The FastForward conference in Amsterdam is only in its second year, but its concluding panel session already has some traditions.

The audience have beers, the panel members have beers, and there’s a participatory drinking game triggered by over-familiar phrases from the speakers.

However, the light-hearted atmosphere throws up some serious points, particularly around diversity and inclusion within the music industry, from hiring policies to support networks.

“You should always hire people that are smarter than you. You’ve got to get over that thing of feeling like you’re going to be intimidated if you hire someone smarter,” said Darren Hemmings, MD of Motive Unknown, in a discussion moderated by FastForward founder Chris Carey.

“It’s a tricky thing to pull off, but knowing what you don’t know is good, and you should seek out the people who DO know, and nurture that. You’re not going to get undermined for that.”

While the discussion (understandably for a conference aimed at under-35s) touched on younger people in the music industry wanting more respect and responsibility, Kobalt’s SVP of recordings supply chain and client services Silvia Montello warned that this should not become a conversation that stereotypes ‘the old guard’ as past it.

“One of the things I’ve heard over the last few years which concerns me slightly is that ‘music is a young person’s industry’, and that people will get to a certain age and have to be shuffled off because they’re the old guard,” said Montello.

“I like to think that actually, one of the things I can do as an old industry lag who’s been around the block is… to actually bring young people through and impact whatever knowledge I have picked up.”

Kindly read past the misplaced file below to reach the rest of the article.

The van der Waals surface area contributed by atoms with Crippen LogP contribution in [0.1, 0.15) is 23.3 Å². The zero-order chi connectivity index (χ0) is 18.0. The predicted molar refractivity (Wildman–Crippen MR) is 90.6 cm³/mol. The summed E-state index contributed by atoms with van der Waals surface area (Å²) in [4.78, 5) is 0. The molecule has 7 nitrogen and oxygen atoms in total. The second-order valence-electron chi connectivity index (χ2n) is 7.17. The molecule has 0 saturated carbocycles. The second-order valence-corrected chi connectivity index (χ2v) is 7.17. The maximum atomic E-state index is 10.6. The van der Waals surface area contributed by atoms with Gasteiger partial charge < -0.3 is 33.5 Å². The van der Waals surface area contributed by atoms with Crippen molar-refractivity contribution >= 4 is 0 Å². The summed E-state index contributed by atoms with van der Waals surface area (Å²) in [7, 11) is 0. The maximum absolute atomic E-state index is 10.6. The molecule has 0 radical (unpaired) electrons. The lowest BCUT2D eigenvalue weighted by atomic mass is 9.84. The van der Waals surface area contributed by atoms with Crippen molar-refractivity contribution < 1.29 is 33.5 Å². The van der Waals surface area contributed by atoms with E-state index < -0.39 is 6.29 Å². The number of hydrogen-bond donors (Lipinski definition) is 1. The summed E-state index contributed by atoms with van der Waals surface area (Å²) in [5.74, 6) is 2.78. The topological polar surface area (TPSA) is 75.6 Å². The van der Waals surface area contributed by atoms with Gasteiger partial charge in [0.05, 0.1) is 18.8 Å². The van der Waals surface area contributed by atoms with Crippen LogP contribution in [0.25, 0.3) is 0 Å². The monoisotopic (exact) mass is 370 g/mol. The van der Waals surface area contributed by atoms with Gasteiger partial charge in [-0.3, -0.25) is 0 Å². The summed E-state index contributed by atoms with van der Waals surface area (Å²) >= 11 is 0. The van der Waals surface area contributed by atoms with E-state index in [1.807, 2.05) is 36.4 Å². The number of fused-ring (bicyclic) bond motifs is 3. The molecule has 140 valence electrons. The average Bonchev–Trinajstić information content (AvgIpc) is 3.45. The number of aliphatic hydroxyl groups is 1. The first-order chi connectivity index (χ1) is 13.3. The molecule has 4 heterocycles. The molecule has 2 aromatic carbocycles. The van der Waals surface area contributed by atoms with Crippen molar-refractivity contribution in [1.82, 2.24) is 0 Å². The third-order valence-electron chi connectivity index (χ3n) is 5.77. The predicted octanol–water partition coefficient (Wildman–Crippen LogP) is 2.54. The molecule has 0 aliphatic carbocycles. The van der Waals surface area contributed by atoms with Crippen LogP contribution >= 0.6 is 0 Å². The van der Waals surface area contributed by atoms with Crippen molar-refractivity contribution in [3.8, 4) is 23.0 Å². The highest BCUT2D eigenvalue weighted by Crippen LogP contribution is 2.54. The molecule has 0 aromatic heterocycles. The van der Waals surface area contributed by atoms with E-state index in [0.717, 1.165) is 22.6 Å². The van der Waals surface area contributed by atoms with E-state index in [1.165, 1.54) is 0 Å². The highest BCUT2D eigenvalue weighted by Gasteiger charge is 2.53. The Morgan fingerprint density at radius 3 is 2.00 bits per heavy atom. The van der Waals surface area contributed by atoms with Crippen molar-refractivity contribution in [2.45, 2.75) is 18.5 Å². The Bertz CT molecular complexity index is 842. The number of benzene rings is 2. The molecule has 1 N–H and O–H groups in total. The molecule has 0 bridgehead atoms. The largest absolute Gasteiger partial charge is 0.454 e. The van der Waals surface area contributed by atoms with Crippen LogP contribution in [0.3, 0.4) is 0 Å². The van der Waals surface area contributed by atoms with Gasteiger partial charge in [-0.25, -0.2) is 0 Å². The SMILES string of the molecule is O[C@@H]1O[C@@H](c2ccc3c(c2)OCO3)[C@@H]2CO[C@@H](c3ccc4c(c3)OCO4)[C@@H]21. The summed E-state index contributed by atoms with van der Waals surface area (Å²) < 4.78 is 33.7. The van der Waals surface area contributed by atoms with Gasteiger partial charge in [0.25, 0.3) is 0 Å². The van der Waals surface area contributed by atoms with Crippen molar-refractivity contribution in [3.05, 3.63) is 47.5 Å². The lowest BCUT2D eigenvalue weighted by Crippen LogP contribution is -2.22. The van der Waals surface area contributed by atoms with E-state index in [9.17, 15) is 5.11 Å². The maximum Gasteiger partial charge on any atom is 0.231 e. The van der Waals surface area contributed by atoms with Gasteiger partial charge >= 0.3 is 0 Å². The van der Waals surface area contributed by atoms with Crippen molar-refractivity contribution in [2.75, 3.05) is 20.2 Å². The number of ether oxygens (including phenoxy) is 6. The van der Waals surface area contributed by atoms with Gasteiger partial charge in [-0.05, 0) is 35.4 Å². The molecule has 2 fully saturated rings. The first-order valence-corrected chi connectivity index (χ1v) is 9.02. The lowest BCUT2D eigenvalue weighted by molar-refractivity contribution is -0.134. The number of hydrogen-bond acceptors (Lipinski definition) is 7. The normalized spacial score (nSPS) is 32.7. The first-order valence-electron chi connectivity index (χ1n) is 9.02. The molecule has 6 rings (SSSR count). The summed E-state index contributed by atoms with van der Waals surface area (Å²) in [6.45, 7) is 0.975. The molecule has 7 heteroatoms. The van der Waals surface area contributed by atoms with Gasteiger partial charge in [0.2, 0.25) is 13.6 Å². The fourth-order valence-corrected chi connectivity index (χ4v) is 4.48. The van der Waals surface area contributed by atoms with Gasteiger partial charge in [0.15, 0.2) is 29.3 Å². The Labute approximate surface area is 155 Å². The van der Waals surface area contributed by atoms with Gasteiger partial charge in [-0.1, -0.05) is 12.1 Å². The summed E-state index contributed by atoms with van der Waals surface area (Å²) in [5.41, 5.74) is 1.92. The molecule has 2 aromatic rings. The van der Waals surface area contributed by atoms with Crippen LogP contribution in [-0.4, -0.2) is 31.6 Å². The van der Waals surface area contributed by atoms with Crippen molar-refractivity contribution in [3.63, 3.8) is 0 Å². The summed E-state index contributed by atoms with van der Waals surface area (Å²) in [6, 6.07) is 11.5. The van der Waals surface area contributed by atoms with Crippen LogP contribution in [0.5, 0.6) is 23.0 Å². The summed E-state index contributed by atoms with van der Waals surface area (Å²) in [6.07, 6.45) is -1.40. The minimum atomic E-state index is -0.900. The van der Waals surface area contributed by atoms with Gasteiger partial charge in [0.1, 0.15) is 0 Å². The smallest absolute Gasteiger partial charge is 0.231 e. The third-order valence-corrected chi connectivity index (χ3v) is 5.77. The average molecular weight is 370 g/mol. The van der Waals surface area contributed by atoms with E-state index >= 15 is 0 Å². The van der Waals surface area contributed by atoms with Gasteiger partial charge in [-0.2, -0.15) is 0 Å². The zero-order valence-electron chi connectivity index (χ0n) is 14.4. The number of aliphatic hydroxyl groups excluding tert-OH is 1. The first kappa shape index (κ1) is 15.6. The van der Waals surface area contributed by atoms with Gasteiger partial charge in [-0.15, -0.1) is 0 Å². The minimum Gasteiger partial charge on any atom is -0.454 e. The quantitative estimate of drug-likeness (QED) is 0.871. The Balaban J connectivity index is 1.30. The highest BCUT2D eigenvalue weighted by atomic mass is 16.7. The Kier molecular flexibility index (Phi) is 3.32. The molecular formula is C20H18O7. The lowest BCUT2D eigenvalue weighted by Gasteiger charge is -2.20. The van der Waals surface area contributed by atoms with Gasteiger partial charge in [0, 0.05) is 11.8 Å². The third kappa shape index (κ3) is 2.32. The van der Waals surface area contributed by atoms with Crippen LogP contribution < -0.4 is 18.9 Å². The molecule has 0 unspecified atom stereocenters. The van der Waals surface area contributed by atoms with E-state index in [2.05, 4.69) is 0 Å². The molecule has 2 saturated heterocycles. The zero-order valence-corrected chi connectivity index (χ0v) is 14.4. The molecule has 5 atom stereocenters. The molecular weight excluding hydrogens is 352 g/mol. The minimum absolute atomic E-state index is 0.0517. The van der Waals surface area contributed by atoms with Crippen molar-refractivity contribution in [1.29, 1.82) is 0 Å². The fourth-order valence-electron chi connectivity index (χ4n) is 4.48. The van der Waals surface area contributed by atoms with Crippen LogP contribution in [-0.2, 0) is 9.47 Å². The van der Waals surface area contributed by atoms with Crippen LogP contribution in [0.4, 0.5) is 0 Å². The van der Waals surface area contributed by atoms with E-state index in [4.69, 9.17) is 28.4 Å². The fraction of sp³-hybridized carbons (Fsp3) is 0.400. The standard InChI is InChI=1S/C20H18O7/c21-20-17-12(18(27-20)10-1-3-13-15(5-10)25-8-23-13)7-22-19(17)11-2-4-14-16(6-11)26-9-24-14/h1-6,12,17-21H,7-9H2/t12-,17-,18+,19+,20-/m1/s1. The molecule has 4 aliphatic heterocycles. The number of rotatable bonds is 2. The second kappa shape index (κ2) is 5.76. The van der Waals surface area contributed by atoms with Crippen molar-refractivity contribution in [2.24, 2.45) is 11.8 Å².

“Having the joined up youth and experience is going to to be the best way for the industry going forward. Not just retiring people at 50 because their face doesn’t fit any more.”

Montello also pointed out that women suffer disproportionately from that attitude more than men do. That in turn sparked a discussion about sexism and representation within the music industry.

Samantha Kingston, client director at virtual-reality marketing and PR firm Virtual Umbrella, talked about her experience in the VR world, where she is sometimes invited to conferences to talk about “women in VR” when she would rather be invited to talk about the technology itself. “Because that’s what I do!”

“I’ve always said, being an advocate is great. If you are the only woman in the room, don’t think of it as a negative thing. It’s an awesome opportunity,” added Kingston.

Communion Music’s head of digital Claire Mas backed the various initiatives trying to boost the visibility of women at conferences, as well as mentoring and supporting women within the industry. But she suggested that the debate should be inclusive, not adversarial (in the sense of women against men).

“The way to look at it is it should be we’re equally representing how the population looks. It can’t work when it’s one against the other… It’s everyone’s problem if we’re not equally representing talent,” said Mas.

“We need to be really careful about putting guys in stereotypes as well when you’re putting girls out of their stereotypes… It’s not men versus women. It’s just about equally representing everyone, and making everyone feel they can be part of the conversation.”